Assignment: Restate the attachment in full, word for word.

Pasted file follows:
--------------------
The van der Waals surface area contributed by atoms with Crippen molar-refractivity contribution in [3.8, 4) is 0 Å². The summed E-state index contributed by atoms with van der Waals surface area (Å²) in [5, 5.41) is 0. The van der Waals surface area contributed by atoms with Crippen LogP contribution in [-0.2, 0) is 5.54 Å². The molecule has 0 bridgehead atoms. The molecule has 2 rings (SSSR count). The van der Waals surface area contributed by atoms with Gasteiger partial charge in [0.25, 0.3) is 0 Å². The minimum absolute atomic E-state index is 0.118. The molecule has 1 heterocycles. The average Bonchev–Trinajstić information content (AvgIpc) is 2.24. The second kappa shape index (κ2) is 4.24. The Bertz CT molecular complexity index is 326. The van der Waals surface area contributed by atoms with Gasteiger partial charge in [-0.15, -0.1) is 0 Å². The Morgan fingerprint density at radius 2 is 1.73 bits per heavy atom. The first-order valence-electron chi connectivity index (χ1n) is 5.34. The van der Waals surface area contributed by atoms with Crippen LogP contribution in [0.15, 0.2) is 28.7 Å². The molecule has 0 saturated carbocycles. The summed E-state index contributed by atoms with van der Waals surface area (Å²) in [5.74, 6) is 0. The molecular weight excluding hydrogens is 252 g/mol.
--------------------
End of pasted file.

The van der Waals surface area contributed by atoms with Crippen molar-refractivity contribution in [3.8, 4) is 0 Å². The summed E-state index contributed by atoms with van der Waals surface area (Å²) in [5, 5.41) is 0. The van der Waals surface area contributed by atoms with Crippen LogP contribution in [-0.2, 0) is 5.54 Å². The molecule has 0 bridgehead atoms. The molecule has 2 rings (SSSR count). The van der Waals surface area contributed by atoms with Gasteiger partial charge in [0.25, 0.3) is 0 Å². The minimum absolute atomic E-state index is 0.118. The molecule has 1 heterocycles. The average Bonchev–Trinajstić information content (AvgIpc) is 2.24. The second kappa shape index (κ2) is 4.24. The Bertz CT molecular complexity index is 326. The van der Waals surface area contributed by atoms with Gasteiger partial charge in [-0.15, -0.1) is 0 Å². The Morgan fingerprint density at radius 2 is 1.73 bits per heavy atom. The first-order valence-electron chi connectivity index (χ1n) is 5.34. The van der Waals surface area contributed by atoms with Crippen LogP contribution in [0.15, 0.2) is 28.7 Å². The molecule has 0 saturated carbocycles. The summed E-state index contributed by atoms with van der Waals surface area (Å²) in [5.74, 6) is 0. The molecular weight excluding hydrogens is 252 g/mol.